Who has read “The Dappled World: A Study of the Boundaries of Science” by Nancy Cartwright? If you have, what are your thoughts?
Nancy Cartwright is a realist about physical things and causality but an anti-realist about physical laws. She thinks laws are often useful descriptions about the capacities of things, but themselves have no ontological status. At the same time, her account of causality is quite robust, seems to border on unabashed Aristotelianism.
I think she has some profound insights, but there are aspects of her account that I don’t understand, and would love to get some help with. Let me know what you think.
I have read several papers of Cartwright’s stuff (including parts of The Dappled World), and am sympathetic to Aristotelian views of the laws of nature.
See this older thread for related discussion: What are Laws of Nature?
Hmm, I may need to read that book. I have read some of what she writes, but I have not read this book.
I agree that there are no laws of nature. What we call “laws of science” are human constructs. We do not read them from nature.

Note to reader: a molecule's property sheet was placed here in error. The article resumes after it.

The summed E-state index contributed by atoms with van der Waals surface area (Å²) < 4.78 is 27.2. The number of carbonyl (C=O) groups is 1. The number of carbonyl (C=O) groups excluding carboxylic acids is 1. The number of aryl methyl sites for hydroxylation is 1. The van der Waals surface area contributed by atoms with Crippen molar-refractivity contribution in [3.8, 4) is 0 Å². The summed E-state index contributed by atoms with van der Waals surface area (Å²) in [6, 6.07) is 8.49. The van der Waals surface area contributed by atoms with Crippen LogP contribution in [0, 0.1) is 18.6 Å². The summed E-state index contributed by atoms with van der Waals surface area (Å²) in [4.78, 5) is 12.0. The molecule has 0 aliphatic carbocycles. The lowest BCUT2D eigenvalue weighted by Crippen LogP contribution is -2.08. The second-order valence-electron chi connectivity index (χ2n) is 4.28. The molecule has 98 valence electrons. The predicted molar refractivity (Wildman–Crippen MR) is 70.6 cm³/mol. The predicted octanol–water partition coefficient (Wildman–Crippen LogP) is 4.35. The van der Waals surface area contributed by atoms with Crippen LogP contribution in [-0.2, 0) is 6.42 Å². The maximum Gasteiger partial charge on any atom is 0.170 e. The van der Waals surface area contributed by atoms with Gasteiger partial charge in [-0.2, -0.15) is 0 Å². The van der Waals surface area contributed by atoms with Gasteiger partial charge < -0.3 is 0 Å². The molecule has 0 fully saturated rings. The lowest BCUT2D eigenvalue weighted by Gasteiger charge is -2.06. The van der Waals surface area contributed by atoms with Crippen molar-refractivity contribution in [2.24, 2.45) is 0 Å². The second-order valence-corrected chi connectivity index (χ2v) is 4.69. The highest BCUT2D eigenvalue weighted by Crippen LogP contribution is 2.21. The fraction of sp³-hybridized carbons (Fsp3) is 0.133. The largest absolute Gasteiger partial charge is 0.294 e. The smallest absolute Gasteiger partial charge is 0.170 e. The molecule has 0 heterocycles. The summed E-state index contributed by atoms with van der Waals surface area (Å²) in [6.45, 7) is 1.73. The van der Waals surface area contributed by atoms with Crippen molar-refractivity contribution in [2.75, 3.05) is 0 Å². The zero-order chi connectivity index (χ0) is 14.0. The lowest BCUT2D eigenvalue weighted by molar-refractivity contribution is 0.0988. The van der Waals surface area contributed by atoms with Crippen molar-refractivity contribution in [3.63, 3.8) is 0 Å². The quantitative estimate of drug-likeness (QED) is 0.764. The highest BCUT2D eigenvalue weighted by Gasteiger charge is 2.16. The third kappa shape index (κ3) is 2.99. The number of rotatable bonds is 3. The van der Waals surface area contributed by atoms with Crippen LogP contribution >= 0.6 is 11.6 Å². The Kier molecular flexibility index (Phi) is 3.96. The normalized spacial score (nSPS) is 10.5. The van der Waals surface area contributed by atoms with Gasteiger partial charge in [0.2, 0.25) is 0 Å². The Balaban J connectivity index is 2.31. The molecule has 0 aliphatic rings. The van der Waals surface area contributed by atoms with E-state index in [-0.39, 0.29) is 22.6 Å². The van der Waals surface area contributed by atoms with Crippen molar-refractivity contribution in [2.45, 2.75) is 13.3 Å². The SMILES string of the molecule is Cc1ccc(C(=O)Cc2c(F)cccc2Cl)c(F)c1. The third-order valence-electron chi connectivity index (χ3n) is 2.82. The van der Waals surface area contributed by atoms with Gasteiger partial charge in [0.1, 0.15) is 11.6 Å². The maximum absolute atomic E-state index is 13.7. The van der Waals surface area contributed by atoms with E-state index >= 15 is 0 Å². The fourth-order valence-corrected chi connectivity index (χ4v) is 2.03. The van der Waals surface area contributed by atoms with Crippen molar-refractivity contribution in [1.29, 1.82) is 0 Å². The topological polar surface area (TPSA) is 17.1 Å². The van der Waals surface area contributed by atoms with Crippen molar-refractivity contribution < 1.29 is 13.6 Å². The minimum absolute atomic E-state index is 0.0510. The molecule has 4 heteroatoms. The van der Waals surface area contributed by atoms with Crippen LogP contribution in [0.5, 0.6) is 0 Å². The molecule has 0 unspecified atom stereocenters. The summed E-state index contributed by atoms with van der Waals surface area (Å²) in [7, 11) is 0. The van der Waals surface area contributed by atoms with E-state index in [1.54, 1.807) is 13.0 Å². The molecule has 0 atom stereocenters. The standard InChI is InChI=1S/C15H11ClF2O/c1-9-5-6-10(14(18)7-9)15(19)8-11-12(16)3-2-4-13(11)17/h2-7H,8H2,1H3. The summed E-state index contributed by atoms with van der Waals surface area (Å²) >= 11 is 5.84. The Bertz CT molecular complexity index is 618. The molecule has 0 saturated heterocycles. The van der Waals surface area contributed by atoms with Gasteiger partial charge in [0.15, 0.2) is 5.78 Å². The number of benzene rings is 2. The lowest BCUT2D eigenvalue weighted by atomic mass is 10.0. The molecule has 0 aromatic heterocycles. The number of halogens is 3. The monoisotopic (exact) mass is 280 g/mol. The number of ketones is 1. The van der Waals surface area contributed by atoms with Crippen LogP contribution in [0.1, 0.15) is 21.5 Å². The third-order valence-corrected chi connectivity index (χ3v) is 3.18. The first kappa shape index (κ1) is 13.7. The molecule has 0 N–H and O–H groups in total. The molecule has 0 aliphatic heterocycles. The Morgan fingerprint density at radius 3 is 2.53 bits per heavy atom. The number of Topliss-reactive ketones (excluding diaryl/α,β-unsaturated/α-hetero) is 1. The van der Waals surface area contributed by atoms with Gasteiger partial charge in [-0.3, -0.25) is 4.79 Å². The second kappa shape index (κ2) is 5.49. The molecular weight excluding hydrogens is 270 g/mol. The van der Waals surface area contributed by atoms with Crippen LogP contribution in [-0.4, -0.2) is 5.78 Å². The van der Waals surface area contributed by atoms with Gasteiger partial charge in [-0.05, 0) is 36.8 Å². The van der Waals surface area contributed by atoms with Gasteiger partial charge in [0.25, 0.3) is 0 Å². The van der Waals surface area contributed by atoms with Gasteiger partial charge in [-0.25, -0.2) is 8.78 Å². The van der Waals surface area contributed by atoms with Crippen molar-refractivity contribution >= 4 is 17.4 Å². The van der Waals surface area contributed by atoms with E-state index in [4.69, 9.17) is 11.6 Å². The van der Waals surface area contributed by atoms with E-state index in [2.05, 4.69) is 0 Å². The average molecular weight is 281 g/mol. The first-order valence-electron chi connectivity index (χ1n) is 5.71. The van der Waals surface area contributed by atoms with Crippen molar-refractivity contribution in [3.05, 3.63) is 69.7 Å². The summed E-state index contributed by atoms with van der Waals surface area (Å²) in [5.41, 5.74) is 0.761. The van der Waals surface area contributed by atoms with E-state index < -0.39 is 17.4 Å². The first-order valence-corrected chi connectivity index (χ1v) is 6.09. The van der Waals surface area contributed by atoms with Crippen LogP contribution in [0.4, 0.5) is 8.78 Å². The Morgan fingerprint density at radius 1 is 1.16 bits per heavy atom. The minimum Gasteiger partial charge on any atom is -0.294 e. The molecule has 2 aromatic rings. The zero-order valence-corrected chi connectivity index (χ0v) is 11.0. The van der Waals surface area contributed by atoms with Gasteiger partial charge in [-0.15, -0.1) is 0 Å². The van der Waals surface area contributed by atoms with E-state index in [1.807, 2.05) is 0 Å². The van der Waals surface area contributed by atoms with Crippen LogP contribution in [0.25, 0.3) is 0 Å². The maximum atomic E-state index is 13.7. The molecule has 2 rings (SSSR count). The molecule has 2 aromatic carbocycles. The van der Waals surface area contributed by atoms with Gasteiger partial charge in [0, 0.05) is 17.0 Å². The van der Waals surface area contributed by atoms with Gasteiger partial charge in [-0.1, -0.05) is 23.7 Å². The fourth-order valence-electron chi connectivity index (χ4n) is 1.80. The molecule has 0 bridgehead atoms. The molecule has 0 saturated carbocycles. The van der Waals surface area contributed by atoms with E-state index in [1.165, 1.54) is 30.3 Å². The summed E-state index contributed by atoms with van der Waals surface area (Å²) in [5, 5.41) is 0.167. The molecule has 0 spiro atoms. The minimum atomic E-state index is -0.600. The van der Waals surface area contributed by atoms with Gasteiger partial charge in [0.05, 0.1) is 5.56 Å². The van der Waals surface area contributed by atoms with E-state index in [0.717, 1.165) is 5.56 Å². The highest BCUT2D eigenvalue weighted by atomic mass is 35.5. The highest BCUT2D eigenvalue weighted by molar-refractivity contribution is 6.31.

Yes, it is possible that there could be a God. And it is possible that such a God could create laws. But, as best I can tell, we do not have any way of finding such laws. The best we can do is construct our own way of understanding reality.
I’ll just add that I have now purchased the book (Nancy Cartwright: The Dappled World). I bought Kindle edition. But it will take a while to read.
I finally got around to watching this video. It’s great. I like how Feser connects the Aristotelian philosophy of scientific laws and causes to the principle of sufficient reason (PSR). Have you seen Michael Della Rocca’s essay on the PSR?
Or Shamik Dasgupta’s essay on rationalism (an atheist’s perspective)? I think the way he draws out the metaphysics of grounding does not work so well with universal scientific laws, and much better with capacities.